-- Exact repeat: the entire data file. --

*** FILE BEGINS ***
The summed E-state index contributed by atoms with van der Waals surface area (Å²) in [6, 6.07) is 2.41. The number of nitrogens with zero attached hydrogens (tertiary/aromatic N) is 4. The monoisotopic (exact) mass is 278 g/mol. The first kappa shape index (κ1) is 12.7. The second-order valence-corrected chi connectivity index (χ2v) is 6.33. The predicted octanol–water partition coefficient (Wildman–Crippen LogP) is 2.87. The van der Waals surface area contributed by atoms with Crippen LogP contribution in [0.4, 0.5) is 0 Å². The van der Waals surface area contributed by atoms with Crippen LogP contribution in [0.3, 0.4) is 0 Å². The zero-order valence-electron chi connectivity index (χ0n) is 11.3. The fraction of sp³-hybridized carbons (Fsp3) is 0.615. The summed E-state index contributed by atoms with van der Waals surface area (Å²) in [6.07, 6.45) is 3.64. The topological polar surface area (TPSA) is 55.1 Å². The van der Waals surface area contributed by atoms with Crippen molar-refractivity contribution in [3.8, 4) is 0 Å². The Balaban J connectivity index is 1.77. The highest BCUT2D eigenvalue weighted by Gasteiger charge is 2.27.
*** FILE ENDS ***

The summed E-state index contributed by atoms with van der Waals surface area (Å²) in [6, 6.07) is 2.41. The number of nitrogens with zero attached hydrogens (tertiary/aromatic N) is 4. The monoisotopic (exact) mass is 278 g/mol. The first kappa shape index (κ1) is 12.7. The second-order valence-corrected chi connectivity index (χ2v) is 6.33. The predicted octanol–water partition coefficient (Wildman–Crippen LogP) is 2.87. The van der Waals surface area contributed by atoms with Crippen LogP contribution in [0.4, 0.5) is 0 Å². The van der Waals surface area contributed by atoms with Crippen LogP contribution in [0.3, 0.4) is 0 Å². The zero-order valence-electron chi connectivity index (χ0n) is 11.3. The fraction of sp³-hybridized carbons (Fsp3) is 0.615. The summed E-state index contributed by atoms with van der Waals surface area (Å²) in [6.07, 6.45) is 3.64. The topological polar surface area (TPSA) is 55.1 Å². The van der Waals surface area contributed by atoms with Crippen molar-refractivity contribution in [3.8, 4) is 0 Å². The Balaban J connectivity index is 1.77. The highest BCUT2D eigenvalue weighted by Gasteiger charge is 2.27.